There are also economic explanations for the privacy paradox, as Marc Rotenberg, president of the Electronic Privacy Information Center (EPIC), points out. “First, the question [of whether consumers are at fault for giving away more personal data] reflects a profound misunderstanding of the Internet economy,” he says. “Consumers do not have meaningful choices. And they know this. So it is entirely rational that they do not waste time with privacy policies or privacy settings.”
Those who work directly within the data industry back this up. Ryan Faber, co-founder of Bloom, a blockchain-based digital ID and credit scoring platform, says that simply wanting to give up less data isn’t enough to avoid the privacy paradox. “It’s less of a question of whether people are willing,” he says. “For many, giving up your data is simply required to interact in the modern world. This is true at work and also to engage in basic services. Even worse, sometimes, their information is taken without their knowledge or consent. For example, in the case of the credit bureaus, nothing you can do will protect you from these businesses profiting off of the back of your daily habits. You can’t opt out.”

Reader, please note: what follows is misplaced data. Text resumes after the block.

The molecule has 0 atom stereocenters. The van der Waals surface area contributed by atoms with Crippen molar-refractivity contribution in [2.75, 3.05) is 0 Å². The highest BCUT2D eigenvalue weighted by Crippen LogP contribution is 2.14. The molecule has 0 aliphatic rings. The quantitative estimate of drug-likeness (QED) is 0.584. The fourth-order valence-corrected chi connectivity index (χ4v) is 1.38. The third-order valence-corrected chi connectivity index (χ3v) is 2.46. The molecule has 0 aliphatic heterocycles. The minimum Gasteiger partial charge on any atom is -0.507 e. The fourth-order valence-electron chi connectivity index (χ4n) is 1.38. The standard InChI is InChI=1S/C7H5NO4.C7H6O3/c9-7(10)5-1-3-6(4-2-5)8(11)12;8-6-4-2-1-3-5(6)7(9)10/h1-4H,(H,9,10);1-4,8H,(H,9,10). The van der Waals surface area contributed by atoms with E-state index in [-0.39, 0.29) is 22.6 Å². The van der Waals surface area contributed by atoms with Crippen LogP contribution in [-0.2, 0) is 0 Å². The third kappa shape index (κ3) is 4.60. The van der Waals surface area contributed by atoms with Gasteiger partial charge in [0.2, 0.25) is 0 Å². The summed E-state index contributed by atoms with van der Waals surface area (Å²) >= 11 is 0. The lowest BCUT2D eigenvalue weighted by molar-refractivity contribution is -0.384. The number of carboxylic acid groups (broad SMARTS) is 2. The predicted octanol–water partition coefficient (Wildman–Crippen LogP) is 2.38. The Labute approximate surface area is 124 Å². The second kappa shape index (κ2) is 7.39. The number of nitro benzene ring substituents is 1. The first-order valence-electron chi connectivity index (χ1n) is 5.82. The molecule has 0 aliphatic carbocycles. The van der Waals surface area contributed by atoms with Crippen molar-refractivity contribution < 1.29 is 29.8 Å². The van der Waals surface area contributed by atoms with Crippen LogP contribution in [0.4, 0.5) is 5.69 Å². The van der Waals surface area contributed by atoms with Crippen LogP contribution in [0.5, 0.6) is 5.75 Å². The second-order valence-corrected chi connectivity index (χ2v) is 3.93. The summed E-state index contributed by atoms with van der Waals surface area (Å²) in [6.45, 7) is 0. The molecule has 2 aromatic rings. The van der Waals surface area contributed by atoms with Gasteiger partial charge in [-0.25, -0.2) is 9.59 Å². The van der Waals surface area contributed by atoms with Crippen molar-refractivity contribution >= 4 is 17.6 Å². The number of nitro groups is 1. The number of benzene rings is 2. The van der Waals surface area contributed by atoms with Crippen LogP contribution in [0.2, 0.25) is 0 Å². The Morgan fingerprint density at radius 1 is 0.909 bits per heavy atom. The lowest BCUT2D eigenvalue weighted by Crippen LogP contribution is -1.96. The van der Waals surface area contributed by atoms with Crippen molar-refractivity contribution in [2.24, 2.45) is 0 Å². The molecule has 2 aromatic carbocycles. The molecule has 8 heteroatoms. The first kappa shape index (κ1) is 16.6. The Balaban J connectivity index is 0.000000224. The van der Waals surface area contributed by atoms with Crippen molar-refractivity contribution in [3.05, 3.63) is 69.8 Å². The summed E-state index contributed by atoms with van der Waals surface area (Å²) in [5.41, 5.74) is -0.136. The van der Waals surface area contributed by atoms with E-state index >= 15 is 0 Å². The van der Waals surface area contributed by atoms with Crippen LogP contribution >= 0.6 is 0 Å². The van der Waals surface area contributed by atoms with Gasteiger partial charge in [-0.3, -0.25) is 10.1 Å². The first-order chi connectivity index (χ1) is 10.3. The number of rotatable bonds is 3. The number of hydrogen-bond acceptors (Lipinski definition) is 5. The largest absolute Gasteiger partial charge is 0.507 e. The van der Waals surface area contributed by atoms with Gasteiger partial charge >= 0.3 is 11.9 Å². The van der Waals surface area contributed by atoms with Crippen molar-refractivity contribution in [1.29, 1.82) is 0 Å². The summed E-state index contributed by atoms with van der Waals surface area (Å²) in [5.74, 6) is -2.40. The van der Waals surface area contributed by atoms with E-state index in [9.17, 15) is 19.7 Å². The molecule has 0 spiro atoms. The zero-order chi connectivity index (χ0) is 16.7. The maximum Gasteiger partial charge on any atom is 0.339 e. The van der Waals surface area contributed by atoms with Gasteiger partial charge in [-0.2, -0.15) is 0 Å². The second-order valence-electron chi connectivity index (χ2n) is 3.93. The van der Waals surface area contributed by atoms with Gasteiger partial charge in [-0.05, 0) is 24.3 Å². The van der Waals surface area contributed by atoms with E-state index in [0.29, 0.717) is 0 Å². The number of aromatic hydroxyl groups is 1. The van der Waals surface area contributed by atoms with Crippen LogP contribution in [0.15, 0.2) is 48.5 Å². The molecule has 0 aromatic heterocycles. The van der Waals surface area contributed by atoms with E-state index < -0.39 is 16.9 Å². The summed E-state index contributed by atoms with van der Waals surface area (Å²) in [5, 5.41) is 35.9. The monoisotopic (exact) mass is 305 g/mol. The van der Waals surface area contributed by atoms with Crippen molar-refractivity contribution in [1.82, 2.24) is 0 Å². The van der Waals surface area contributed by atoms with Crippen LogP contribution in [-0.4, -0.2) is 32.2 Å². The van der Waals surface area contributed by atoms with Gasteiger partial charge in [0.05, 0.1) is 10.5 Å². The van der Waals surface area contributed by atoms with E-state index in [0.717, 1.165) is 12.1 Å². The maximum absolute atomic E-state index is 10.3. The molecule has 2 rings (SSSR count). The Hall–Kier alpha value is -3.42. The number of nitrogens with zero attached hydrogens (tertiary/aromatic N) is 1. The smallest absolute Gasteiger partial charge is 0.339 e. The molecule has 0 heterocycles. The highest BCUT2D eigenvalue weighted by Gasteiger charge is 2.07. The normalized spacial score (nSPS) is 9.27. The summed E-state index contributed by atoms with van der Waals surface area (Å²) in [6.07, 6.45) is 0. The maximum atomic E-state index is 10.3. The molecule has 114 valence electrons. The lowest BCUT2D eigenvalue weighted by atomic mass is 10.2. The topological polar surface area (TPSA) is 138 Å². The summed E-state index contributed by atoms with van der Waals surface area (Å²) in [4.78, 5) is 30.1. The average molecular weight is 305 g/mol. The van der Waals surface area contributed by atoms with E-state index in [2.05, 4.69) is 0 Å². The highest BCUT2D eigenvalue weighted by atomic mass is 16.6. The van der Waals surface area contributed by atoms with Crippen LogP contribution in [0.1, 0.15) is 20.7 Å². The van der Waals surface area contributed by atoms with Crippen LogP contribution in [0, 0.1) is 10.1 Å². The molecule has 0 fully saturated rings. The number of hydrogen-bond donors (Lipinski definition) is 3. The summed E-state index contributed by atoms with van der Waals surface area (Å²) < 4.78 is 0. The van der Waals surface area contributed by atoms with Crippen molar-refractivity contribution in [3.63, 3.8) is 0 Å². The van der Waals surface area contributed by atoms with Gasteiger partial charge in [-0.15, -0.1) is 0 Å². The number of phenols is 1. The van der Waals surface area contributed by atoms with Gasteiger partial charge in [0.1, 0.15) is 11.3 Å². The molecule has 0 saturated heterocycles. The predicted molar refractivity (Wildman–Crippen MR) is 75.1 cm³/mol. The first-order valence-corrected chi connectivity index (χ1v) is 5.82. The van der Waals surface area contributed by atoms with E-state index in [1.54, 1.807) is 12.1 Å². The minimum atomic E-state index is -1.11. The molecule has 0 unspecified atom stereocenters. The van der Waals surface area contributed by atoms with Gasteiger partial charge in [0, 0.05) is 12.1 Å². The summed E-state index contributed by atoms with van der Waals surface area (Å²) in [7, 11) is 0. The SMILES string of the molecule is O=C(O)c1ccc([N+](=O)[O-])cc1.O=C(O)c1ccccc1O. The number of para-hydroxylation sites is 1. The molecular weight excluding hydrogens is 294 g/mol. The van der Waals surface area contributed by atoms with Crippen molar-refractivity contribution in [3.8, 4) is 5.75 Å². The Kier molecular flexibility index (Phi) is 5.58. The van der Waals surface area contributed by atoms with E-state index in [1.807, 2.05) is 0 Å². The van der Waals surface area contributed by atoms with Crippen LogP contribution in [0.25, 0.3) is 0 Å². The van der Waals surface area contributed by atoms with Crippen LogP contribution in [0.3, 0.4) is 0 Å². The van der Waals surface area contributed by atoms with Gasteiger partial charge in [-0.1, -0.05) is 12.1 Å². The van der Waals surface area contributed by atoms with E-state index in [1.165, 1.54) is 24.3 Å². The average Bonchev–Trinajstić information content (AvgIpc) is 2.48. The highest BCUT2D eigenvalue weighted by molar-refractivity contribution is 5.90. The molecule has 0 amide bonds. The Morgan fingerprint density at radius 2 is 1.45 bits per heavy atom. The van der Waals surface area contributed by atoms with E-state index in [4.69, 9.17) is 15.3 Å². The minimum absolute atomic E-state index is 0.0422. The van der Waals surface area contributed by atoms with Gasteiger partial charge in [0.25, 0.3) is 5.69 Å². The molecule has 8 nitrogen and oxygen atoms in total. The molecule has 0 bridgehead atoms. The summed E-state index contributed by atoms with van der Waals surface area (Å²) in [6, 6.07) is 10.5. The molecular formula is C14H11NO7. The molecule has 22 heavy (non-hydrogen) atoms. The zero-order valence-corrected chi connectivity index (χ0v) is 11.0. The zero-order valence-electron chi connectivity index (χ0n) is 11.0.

That consumers lack meaningful choices is borne out by research. On the one hand, pretty much every single website on the internet requires its users to download cookies (which track how individual websites are used), yet a December 2017 study from cybersecurity firm Ghostery found 79 percent of all websites globally also track their users’ movements online, even when these users are browsing elsewhere. Similarly, another 2017 study from researchers at Stony Brook University and the University of Massachusetts (and elsewhere) discovered that just over 70 percent of smartphone apps report personal data to third-party tracking companies.
As these figures and accounts indicate, there are few corners of the web to which users can turn if they want to make a concerted effort to guard their data. What’s more, the situation is made even worse by another aspect of the privacy paradox: By sucking up so much user data, platforms like Facebook and Google make the services they offer tangibly more personalized and rewarding than those offered by rivals, which in turn makes people even more willing to give up their personal data.